I’ve started to write this post probably a hundred times since the mid-May phone conversation when my Dad, an American ex-pat living & working in Barbados for the past four years, told me he was moving back to the States. It seems like only yesterday that, in a similar phone conversation, he was asking me how to get a passport in short order so he could fly south for a job interview – not exactly something you want to hear when you’re getting set to get married two months later.
Prior to his move there, I had zero desire to visit the Caribbean. I grew up in Florida – wasn’t the Caribbean the same thing? I already appreciated, & readily had access to, beautiful white sand beaches, beach bars & summer days spent reading in the sea breeze. But as I visited Barbados six times between February 2008 & March 2011 – each time falling deeper & deeper in love the place, the people, the food, the beach, the culture – something changed.
Barbados isn’t like Florida at all. The farmer’s market sells mangos & plantains. The beach bars serve up Banks beer & flying fish. Books brought on vacation almost always are left in the suitcase, with afternoons spent listening to the waves rhythmically lap against the shore. I met people from more countries than I thought possible: Canadians, Québécois, British, Australians, Americans, Trinidadians, &, of course, plenty of Bajans. Every stereotype the world labels small Caribbean islands with were not only broken, they was thrown out the window & smashed into a million pieces.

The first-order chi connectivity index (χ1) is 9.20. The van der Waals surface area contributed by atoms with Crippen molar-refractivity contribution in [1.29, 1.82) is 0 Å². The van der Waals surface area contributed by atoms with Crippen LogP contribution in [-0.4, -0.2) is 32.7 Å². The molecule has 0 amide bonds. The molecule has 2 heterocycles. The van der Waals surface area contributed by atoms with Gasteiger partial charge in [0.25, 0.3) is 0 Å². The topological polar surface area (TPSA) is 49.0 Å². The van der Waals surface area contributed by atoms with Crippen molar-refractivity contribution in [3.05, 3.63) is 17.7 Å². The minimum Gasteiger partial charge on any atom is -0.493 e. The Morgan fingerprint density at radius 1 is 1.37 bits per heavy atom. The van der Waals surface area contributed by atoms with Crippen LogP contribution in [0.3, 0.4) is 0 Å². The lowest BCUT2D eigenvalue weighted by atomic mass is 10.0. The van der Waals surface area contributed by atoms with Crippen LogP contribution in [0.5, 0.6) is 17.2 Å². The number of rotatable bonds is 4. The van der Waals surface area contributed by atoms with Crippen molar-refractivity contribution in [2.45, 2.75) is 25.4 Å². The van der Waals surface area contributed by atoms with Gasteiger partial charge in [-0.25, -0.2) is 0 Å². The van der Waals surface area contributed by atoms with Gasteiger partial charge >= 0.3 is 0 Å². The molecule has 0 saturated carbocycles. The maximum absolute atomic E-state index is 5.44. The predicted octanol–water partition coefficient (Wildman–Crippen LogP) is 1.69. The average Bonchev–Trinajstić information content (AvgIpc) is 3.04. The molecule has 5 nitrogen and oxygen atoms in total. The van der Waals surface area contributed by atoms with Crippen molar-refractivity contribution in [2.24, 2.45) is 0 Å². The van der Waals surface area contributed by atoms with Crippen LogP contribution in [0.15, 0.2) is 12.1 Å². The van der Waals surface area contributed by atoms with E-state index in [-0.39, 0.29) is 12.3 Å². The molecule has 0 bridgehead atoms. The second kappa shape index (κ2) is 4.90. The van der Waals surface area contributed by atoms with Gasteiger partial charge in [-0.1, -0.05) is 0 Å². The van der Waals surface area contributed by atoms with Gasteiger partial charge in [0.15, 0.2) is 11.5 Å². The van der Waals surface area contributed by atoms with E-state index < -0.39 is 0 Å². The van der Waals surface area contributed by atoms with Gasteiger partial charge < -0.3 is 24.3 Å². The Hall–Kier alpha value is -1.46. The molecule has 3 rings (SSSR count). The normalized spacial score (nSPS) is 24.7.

I don’t know if we will ever go back to Barbados – without a free place to stay & ex-pat compensated airfare, it is definitely not the most cost effective place to visit. But even if we never do, my heart will always be filled with warm memories of liming on the balcony overlooking the ocean, a Banks in hand, hysterically laughing at the stories told by my new friends, ready to ring in the new year with a rousing countdown… in French.